Alasdair Smith said he is confident that the planned open banking reforms "will have a truly transformational impact on the competitive landscape in UK retail banking over the next decade".
Smith chaired an inquiry team set up by the UK's Competition and Markets Authority (CMA) when the regulator opened an investigation into the retail banking market. The CMA published its final report following its investigation in August 2016 in which it set out requirements for banks to adhere to new open banking standards by 2018.
The new standards are intended to allow businesses and consumers to share their own transaction data from their current accounts with other banks and third parties and to manage multiple providers through a single platform. Open APIs are seen as pivotal to the operation of the new standards.
In a speech at the BBA's retail banking conference last week, Smith said open APIs "will put customers in charge of access to their banking data, will encourage the development of new services and new providers, and will make it much easier for customers to make the right decisions for them".
He said that while open APIs will not provide a 'silver bullet' to the competition issues the CMA identified in its investigation, it explained how he believes they can help combat the "central problem".
"When the CMA or other agencies seek to improve the working of markets by encouraging consumer switching, the criticism is often made that we are blaming consumers for the fact that markets are not working well and putting on consumers the burden of improving market outcomes," Smith said. "That’s emphatically not the case with open banking."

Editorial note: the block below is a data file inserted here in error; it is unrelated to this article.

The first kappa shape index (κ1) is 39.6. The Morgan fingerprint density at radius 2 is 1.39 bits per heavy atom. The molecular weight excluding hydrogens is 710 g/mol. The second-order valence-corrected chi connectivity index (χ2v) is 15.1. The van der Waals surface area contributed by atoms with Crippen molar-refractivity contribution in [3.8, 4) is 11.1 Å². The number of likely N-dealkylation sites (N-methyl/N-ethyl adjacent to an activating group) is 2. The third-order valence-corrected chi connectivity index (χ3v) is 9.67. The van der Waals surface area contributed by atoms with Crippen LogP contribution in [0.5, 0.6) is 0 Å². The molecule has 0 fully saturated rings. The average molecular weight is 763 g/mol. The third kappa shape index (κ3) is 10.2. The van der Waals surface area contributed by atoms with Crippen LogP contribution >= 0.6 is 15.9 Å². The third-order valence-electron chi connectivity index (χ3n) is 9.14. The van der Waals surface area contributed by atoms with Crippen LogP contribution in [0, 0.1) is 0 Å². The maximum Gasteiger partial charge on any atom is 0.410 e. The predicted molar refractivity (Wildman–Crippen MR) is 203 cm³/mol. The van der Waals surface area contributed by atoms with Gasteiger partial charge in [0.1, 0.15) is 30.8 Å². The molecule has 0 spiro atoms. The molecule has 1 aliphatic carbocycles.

"Many banking customers cannot make the right decisions about choosing accounts or services not because they are lazy or under-motivated but because they cannot access the information needed to be a smart customer. This is the central problem of competition in personal banking and by addressing this problem head on, open banking will make it easier to be a smart customer," he said.
The open banking reforms therefore can "radically change the competition landscape", he said.
Smith said: "Two groups of personal current account customers make disproportionate contributions to the revenue of retail banks: those who have high average current account balances, and those who make frequent use of overdrafts, especially unarranged overdrafts. If these two groups of customers find better resting places for their credit balances and better-value sources of emergency borrowing, there will be a competitive rebalancing in the market; indeed it’s possible that the FIIC (free-if-in-credit) personal current account could disappear."
"Note that there’s no contradiction between our view that FIIC should not be banned and the possibility that competition might drive the product out of the market: we believe that the survival of the product should be decided by the market (that is to say, by customer decisions) not by regulators," he said.